4 Basic Questions About Bail

If you are trying to get a friend or family member out of jail, you may need to quickly get up to speed about the basics of using bail. It's a way to pay cash in order to have someone released from jail before their court date, and the cash used to pay for bail is used as collateral. Here are some common questions you may have about bail.

Is Bail Always Offered To Accused Criminals?

It's important to know that bail will not always be an option to get someone out of jail, which depends on the crime they are accused of that their criminal past. It's common for bail to be offered for non-violent crimes, when the person does not appear to be a risk of skipping town, or if they can prove they are a good person and follow the court orders to return on their court date.

One problem with bail is that the money needed to post bail can be set very high, which does not make is affordable for those looking to help out and pay for it

What Do You Do If You Can't Afford Bail?

Your best option will be to reach out to a local bail bond agency, who can provide you with the bail bond you need in exchange for a paying a fee. Visit your local bondsman and give them some basic info about the person that you are looking to get out of jail. They can look up the case based on their booking number, and let you know their charges and bail amount that is being requested.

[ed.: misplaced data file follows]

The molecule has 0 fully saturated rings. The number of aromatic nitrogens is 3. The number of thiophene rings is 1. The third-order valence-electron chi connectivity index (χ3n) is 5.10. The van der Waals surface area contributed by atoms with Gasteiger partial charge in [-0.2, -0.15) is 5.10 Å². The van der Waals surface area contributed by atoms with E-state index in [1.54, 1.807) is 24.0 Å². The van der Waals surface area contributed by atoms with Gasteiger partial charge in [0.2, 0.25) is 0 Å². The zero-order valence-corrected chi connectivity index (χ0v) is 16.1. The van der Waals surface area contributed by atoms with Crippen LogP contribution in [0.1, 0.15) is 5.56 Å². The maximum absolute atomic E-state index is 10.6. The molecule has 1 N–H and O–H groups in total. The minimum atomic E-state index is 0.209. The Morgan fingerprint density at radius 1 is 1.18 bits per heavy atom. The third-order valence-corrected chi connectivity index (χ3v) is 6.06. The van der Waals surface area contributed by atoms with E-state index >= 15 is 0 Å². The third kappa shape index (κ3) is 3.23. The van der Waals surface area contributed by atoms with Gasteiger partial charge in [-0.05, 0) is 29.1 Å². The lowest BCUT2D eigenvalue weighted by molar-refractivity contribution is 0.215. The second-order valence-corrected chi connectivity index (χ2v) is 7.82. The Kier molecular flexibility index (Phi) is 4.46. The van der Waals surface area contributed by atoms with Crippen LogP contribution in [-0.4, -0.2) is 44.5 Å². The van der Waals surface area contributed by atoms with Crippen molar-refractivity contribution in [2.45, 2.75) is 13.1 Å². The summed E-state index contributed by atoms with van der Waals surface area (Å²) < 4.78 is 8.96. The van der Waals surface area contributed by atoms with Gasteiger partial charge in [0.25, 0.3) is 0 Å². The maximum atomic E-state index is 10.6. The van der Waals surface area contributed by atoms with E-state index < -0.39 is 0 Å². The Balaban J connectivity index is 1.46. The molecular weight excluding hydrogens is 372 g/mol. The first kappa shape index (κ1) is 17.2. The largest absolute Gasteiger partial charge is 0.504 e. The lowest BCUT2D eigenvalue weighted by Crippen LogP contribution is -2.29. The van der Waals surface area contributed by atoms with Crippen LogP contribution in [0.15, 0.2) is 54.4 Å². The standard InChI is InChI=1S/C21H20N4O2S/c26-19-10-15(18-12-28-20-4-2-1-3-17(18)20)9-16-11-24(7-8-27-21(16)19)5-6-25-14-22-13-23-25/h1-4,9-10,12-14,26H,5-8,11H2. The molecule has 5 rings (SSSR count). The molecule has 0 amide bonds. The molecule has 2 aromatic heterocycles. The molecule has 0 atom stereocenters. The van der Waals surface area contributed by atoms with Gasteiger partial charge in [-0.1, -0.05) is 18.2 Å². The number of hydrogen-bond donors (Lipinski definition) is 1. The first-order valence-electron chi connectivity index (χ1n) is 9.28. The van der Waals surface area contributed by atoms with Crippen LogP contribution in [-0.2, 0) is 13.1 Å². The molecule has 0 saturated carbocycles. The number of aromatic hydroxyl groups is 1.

Will Bail Bond Fees Be Excessive?

Each state has their own laws about how much you will have to pay for a bail bond fee. Some states cap it at a notable percent of the total amount requested for bail, while others have caps based on the maximum amount you'll have to pay. Make sure you are aware of your state's laws so that you have a good idea of what you will be paying to request a bail bond.

How Soon Will The Person Be Released From Jail?

Expect the process to happen within a matter of hours, since a bondsman will work directly with the jail to pay the bail for you. Once released, your friend or family member will need to return for their court date or you risk losing the collateral provided for the bail bond.

Contact a company like Justice Bail Bonds to learn more.